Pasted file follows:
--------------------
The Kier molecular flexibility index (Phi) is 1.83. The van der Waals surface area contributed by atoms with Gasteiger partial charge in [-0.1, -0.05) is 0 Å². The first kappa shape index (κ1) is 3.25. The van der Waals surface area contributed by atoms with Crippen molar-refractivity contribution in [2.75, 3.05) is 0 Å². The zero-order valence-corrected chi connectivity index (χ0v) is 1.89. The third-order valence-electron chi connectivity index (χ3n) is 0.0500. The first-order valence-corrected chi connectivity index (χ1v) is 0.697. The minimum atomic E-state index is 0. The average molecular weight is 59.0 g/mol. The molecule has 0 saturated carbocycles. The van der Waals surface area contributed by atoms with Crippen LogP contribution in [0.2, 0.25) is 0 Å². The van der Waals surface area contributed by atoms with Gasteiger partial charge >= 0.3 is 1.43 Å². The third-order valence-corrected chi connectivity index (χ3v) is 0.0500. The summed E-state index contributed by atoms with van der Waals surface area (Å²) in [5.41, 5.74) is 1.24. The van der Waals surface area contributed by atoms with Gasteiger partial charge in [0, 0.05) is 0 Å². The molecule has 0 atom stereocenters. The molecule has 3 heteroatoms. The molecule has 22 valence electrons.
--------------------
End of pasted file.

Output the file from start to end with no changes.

The Kier molecular flexibility index (Phi) is 1.83. The van der Waals surface area contributed by atoms with Gasteiger partial charge in [-0.1, -0.05) is 0 Å². The first kappa shape index (κ1) is 3.25. The van der Waals surface area contributed by atoms with Crippen molar-refractivity contribution in [2.75, 3.05) is 0 Å². The zero-order valence-corrected chi connectivity index (χ0v) is 1.89. The third-order valence-electron chi connectivity index (χ3n) is 0.0500. The first-order valence-corrected chi connectivity index (χ1v) is 0.697. The minimum atomic E-state index is 0. The average molecular weight is 59.0 g/mol. The molecule has 0 saturated carbocycles. The van der Waals surface area contributed by atoms with Crippen LogP contribution in [0.2, 0.25) is 0 Å². The van der Waals surface area contributed by atoms with Gasteiger partial charge >= 0.3 is 1.43 Å². The third-order valence-corrected chi connectivity index (χ3v) is 0.0500. The summed E-state index contributed by atoms with van der Waals surface area (Å²) in [5.41, 5.74) is 1.24. The van der Waals surface area contributed by atoms with Gasteiger partial charge in [0, 0.05) is 0 Å². The molecule has 0 atom stereocenters. The molecule has 3 heteroatoms. The molecule has 22 valence electrons.